Foreign investment is also more desirable than opponents of markets and globalization give it credit for. The conventional wisdom in wealthy countries is that multinational corporations exploit poor workers in developing countries for cheap labor, profiting off people working in sweatshop conditions.

However, a review of the evidence published by the National Bureau of Economic Research disputes this idea. According to authors Brown, Deardorff, and Stern:

There is virtually no careful and systematic evidence demonstrating that, as a generality, multinational firms adversely affect their workers, provide incentives to worsen working conditions, pay lower wages than in alternative employment, or repress worker rights.

In fact, there is a very large body of empirical evidence indicating that the opposite is the case. Foreign ownership raises wages both by raising labor productivity and by expanding the scale of production and, in the process, improves the conditions of work.

Opponents of globalization, like Klein, often try to shame consumers for purchasing apparel that was made in third world countries. Buying these clothes will just further perpetuate the exploitation of the poor in these countries, we are told.

However, in poor countries like Bangladesh, China, and Vietnam, the apparel industry consistently pays more than most other industries. According to research by economist Ben Powell, in poor countries “most sweatshop jobs provide an above average standard of living for their workers.” In light of this, it would hardly seem wise (or compassionate) to protest these jobs or boycott their products.

It’s also worth noting that foreign competition is another way that people in developing countries can be made better off, by, for instance, inducing lower prices in important consumer goods and expanding consumer’s choices. A recent paper by a team of economists from several universities found that in Mexico “foreign retail entry [into domestic markets] cause large and significant welfare gains for the average household.”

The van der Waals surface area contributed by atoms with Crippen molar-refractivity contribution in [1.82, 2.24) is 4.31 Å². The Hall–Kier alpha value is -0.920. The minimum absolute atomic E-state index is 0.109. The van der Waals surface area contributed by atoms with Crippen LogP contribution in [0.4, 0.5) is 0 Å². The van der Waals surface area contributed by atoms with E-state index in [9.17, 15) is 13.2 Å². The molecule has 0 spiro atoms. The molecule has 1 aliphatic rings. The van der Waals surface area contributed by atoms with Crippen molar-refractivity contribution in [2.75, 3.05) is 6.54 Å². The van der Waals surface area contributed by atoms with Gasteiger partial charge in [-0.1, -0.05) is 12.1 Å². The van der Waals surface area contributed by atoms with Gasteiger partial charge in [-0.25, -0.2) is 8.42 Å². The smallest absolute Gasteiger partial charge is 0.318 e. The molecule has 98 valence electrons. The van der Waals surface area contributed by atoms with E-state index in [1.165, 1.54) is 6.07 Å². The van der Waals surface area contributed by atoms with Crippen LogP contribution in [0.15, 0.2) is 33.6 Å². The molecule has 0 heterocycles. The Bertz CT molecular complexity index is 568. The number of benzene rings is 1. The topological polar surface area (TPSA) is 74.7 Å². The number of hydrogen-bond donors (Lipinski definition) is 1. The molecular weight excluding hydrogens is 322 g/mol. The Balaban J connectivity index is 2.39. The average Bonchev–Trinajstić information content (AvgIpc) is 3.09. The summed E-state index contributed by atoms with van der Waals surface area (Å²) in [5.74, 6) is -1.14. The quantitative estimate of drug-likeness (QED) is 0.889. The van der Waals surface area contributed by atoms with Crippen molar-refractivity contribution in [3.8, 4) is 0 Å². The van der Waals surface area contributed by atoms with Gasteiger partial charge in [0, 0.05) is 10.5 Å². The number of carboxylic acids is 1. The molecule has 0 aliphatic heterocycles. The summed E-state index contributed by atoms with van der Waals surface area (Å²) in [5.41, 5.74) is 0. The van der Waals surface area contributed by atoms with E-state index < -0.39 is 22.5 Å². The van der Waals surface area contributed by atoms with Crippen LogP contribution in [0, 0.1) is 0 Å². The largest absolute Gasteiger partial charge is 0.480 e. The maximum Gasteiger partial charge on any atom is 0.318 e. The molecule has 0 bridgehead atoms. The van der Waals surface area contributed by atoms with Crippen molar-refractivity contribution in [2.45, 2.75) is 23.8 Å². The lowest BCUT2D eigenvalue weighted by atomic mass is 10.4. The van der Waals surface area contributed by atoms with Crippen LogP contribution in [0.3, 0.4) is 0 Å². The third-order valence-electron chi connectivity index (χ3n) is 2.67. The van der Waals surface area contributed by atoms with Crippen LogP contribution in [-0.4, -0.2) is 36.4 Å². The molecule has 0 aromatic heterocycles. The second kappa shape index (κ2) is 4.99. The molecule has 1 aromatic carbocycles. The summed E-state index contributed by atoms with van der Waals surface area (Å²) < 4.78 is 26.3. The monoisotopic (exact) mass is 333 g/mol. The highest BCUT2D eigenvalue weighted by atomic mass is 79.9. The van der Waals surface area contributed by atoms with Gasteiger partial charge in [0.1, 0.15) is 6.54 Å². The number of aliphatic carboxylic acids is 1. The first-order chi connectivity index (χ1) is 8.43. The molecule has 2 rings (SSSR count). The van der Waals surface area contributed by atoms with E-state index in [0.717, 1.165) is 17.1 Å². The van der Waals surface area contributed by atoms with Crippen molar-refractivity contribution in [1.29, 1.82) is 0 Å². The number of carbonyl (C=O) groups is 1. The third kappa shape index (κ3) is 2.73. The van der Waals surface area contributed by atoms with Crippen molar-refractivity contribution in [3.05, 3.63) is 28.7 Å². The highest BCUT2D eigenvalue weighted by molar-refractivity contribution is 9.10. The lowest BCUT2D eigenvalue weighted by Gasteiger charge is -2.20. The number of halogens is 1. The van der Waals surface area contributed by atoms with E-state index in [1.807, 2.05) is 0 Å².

Anti-capitalists must also ask themselves: If these nightmarish depictions of free markets and globalization were true, why is capitalism so popular?

A recent Pew Research poll of 44 countries revealed that a global median of 66% of respondents say most people are better off under capitalism, even if some people are rich and some are poor.

Studies also show that there is an empirical regularity that democracies are more likely to engage in free market reforms than non-democracies. In recent work, Harvard and MIT economists found that one of the ways democracy indirectly stimulates economic growth is by increasing the likelihood of pro-market economic reforms.

Moreover, another Pew Research poll found that in 41 of the 46 countries surveyed, majorities or pluralities said they believed foreign companies are having a positive effect on their country. In fact, people in poorer nations are more likely to say that foreign investment is good than people in richer nations.

While wealthy progressives depict free markets, trade, and foreign investment as inherently exploitative, the world’s poorest people see them as opportunities for a better future.

In this era of “savage capitalism,” the world has seen unprecedented declines in poverty and increases in global welfare, especially in the countries that have embraced free markets and free trade. 

  • Corey Iacono is a Master of Business graduate student at the University of Rhode Island with a bachelor's degree in Pharmaceutical Science and a minor in Economics.